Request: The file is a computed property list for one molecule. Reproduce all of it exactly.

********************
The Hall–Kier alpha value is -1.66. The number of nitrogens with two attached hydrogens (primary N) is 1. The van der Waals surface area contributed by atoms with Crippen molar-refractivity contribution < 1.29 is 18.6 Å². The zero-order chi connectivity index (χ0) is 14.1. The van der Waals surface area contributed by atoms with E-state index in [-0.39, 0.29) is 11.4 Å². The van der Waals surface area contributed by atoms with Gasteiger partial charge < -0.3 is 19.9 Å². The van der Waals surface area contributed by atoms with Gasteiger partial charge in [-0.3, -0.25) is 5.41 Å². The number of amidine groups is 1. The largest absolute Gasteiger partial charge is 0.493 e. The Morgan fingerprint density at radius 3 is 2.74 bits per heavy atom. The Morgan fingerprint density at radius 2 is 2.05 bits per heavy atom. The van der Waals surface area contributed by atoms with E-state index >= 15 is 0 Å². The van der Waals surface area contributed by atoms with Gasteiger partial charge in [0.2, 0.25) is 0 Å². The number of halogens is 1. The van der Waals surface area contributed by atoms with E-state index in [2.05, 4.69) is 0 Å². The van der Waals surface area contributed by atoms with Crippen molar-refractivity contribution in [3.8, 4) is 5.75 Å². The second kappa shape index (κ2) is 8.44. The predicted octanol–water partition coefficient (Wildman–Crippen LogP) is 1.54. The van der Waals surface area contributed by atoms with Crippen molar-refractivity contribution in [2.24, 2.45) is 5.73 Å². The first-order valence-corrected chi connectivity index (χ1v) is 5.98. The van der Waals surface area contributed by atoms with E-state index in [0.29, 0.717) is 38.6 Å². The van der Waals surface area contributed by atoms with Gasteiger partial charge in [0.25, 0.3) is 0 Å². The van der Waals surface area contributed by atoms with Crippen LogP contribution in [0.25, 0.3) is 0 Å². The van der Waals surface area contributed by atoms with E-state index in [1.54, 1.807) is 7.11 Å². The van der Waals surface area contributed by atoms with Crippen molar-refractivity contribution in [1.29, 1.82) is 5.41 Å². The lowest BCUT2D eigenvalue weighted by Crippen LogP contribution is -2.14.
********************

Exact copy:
The Hall–Kier alpha value is -1.66. The number of nitrogens with two attached hydrogens (primary N) is 1. The van der Waals surface area contributed by atoms with Crippen molar-refractivity contribution < 1.29 is 18.6 Å². The zero-order chi connectivity index (χ0) is 14.1. The van der Waals surface area contributed by atoms with E-state index in [-0.39, 0.29) is 11.4 Å². The van der Waals surface area contributed by atoms with Gasteiger partial charge < -0.3 is 19.9 Å². The van der Waals surface area contributed by atoms with Gasteiger partial charge in [-0.3, -0.25) is 5.41 Å². The number of amidine groups is 1. The largest absolute Gasteiger partial charge is 0.493 e. The Morgan fingerprint density at radius 3 is 2.74 bits per heavy atom. The Morgan fingerprint density at radius 2 is 2.05 bits per heavy atom. The van der Waals surface area contributed by atoms with E-state index >= 15 is 0 Å². The van der Waals surface area contributed by atoms with Gasteiger partial charge in [0.2, 0.25) is 0 Å². The number of halogens is 1. The van der Waals surface area contributed by atoms with E-state index in [2.05, 4.69) is 0 Å². The van der Waals surface area contributed by atoms with Crippen molar-refractivity contribution in [3.8, 4) is 5.75 Å². The second kappa shape index (κ2) is 8.44. The predicted octanol–water partition coefficient (Wildman–Crippen LogP) is 1.54. The van der Waals surface area contributed by atoms with Crippen molar-refractivity contribution in [2.24, 2.45) is 5.73 Å². The first-order valence-corrected chi connectivity index (χ1v) is 5.98. The van der Waals surface area contributed by atoms with E-state index in [0.29, 0.717) is 38.6 Å². The van der Waals surface area contributed by atoms with Gasteiger partial charge in [0.25, 0.3) is 0 Å². The van der Waals surface area contributed by atoms with Crippen LogP contribution in [0.25, 0.3) is 0 Å². The van der Waals surface area contributed by atoms with E-state index in [1.54, 1.807) is 7.11 Å². The van der Waals surface area contributed by atoms with Crippen molar-refractivity contribution in [1.29, 1.82) is 5.41 Å². The lowest BCUT2D eigenvalue weighted by Crippen LogP contribution is -2.14.